In an attempt to push the growth of digital assets, Thailand’s Securities and Exchange Commission (SEC) is planning to amend the royal decree on the industry next year.

Reported by the Bangkok Post on Monday, the regulator already began studying the various roadblocks in the decree, which came into effect last year, affecting digital asset businesses.

“The regulator must be flexible to apply the rules and regulations in line with the market environment,” Ruenvadee Suwanmongkol, secretary-general of the SEC, told the local publication.

“For example, laws should not be outdated and should serve market needs, especially for new digital asset products, and be competitive with the global market. We need to explore any possible obstacles.”

Thailand’s royal decree classifies the digital asset businesses into four categories - digital exchanges, brokerage firms, dealers, and token portal service providers. Companies opting to operate as the first three have to apply for a license from the finance ministry, while ICO portals need the SEC’s approval.

“The legislation also aims to protect investors from risk of fraud and deception by dishonest persons, money laundering and exploitation of digital assets to facilitate illegal financial transactions, while ensuring regulatory clarity to facilitate legitimate uses of digital assets,” Suwanmongkol added.

A major market in southeast Asia

To date, five companies received Thai authorities nod to run digital asset exchanges. However, one of them - Bitcoin Co - stopped operation earlier this year while two others - Bitherb Co (bitherb.net) and Huobi Thailand - are yet to start their business.

Meanwhile, the country’s ICO portal SE Digital is poised to make a debut with the first investment token in the country with a target transaction size of THB 2 billion and THB 3 billion ($65.8 million and $98.7 million respectively).

In an attempt to push the growth of digital assets, Thailand’s Securities and Exchange Commission (SEC) is planning to amend the royal decree on the industry next year.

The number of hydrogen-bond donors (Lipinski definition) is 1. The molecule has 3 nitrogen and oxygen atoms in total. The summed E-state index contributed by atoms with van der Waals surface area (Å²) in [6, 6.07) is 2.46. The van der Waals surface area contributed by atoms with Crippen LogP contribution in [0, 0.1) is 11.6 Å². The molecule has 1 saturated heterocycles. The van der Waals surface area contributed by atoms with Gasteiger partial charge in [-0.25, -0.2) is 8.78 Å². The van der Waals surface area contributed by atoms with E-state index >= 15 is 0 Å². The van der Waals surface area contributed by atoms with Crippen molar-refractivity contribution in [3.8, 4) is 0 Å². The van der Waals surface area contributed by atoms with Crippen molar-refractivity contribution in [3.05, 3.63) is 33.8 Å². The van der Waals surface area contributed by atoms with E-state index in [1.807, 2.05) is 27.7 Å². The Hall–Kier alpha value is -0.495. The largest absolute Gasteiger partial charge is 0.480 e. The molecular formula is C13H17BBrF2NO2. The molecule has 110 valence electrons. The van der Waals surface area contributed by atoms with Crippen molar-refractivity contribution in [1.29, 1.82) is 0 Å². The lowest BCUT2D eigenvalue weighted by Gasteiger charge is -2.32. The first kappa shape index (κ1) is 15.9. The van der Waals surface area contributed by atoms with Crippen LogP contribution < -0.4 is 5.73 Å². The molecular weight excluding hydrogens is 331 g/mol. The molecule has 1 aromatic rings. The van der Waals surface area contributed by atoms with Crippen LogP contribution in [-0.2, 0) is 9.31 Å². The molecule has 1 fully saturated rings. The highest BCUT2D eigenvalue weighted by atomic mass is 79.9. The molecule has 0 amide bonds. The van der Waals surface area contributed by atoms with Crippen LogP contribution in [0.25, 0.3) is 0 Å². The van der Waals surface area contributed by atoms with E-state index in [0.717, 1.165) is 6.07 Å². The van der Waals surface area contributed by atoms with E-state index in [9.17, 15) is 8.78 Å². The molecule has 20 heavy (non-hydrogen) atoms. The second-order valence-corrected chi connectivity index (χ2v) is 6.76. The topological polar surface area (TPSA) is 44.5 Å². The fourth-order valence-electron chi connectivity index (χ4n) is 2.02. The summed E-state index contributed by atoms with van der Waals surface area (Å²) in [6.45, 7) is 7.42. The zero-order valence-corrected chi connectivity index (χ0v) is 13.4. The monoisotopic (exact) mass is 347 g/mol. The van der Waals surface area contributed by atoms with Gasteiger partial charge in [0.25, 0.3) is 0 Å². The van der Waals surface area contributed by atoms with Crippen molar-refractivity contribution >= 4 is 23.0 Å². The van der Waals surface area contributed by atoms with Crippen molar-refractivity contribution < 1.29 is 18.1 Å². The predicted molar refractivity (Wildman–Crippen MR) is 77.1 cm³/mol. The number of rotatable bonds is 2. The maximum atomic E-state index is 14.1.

Reported by the Bangkok Post on Monday, the regulator already began studying the various roadblocks in the decree, which came into effect last year, affecting digital asset businesses.

“The regulator must be flexible to apply the rules and regulations in line with the market environment,” Ruenvadee Suwanmongkol, secretary-general of the SEC, told the local publication.

“For example, laws should not be outdated and should serve market needs, especially for new digital asset products, and be competitive with the global market. We need to explore any possible obstacles.”

Thailand’s royal decree classifies the digital asset businesses into four categories - digital exchanges, brokerage firms, dealers, and token portal service providers. Companies opting to operate as the first three have to apply for a license from the finance ministry, while ICO portals need the SEC’s approval.

“The legislation also aims to protect investors from risk of fraud and deception by dishonest persons, money laundering and exploitation of digital assets to facilitate illegal financial transactions, while ensuring regulatory clarity to facilitate legitimate uses of digital assets,” Suwanmongkol added.

A major market in southeast Asia

To date, five companies received Thai authorities nod to run digital asset exchanges. However, one of them - Bitcoin Co - stopped operation earlier this year while two others - Bitherb Co (bitherb.net) and Huobi Thailand - are yet to start their business.

Meanwhile, the country’s ICO portal SE Digital is poised to make a debut with the first investment token in the country with a target transaction size of THB 2 billion and THB 3 billion ($65.8 million and $98.7 million respectively).